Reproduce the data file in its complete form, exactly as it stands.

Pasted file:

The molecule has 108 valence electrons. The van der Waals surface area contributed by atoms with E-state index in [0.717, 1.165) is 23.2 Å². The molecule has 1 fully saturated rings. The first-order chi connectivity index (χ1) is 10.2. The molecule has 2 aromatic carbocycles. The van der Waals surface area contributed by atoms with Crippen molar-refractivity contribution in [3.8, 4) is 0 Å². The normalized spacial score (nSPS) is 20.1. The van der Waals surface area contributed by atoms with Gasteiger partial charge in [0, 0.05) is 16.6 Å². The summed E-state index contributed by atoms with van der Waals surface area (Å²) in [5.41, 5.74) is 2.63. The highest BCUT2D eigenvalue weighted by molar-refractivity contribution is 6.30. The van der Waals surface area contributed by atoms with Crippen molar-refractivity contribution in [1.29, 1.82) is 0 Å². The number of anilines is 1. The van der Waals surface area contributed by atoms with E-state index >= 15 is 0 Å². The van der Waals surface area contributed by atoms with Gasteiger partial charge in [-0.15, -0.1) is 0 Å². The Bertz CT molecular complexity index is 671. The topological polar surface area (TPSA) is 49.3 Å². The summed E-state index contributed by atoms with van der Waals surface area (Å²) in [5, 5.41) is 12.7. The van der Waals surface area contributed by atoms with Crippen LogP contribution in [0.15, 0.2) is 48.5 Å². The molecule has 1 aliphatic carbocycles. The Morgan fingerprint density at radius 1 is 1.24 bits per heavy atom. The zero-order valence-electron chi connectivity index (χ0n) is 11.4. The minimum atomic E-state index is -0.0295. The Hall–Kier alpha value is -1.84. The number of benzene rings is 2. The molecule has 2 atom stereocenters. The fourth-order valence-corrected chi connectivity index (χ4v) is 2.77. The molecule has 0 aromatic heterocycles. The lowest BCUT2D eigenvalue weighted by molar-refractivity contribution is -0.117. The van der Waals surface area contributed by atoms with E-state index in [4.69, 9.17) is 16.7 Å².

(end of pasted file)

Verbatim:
The molecule has 108 valence electrons. The van der Waals surface area contributed by atoms with E-state index in [0.717, 1.165) is 23.2 Å². The molecule has 1 fully saturated rings. The first-order chi connectivity index (χ1) is 10.2. The molecule has 2 aromatic carbocycles. The van der Waals surface area contributed by atoms with Crippen molar-refractivity contribution in [3.8, 4) is 0 Å². The normalized spacial score (nSPS) is 20.1. The van der Waals surface area contributed by atoms with Gasteiger partial charge in [0, 0.05) is 16.6 Å². The summed E-state index contributed by atoms with van der Waals surface area (Å²) in [5.41, 5.74) is 2.63. The highest BCUT2D eigenvalue weighted by molar-refractivity contribution is 6.30. The van der Waals surface area contributed by atoms with Crippen molar-refractivity contribution in [1.29, 1.82) is 0 Å². The number of anilines is 1. The van der Waals surface area contributed by atoms with E-state index >= 15 is 0 Å². The van der Waals surface area contributed by atoms with Gasteiger partial charge in [-0.15, -0.1) is 0 Å². The Bertz CT molecular complexity index is 671. The topological polar surface area (TPSA) is 49.3 Å². The summed E-state index contributed by atoms with van der Waals surface area (Å²) in [5, 5.41) is 12.7. The van der Waals surface area contributed by atoms with Crippen LogP contribution in [0.15, 0.2) is 48.5 Å². The molecule has 1 aliphatic carbocycles. The Morgan fingerprint density at radius 1 is 1.24 bits per heavy atom. The zero-order valence-electron chi connectivity index (χ0n) is 11.4. The minimum atomic E-state index is -0.0295. The Hall–Kier alpha value is -1.84. The number of benzene rings is 2. The molecule has 2 atom stereocenters. The fourth-order valence-corrected chi connectivity index (χ4v) is 2.77. The molecule has 0 aromatic heterocycles. The lowest BCUT2D eigenvalue weighted by molar-refractivity contribution is -0.117. The van der Waals surface area contributed by atoms with E-state index in [4.69, 9.17) is 16.7 Å².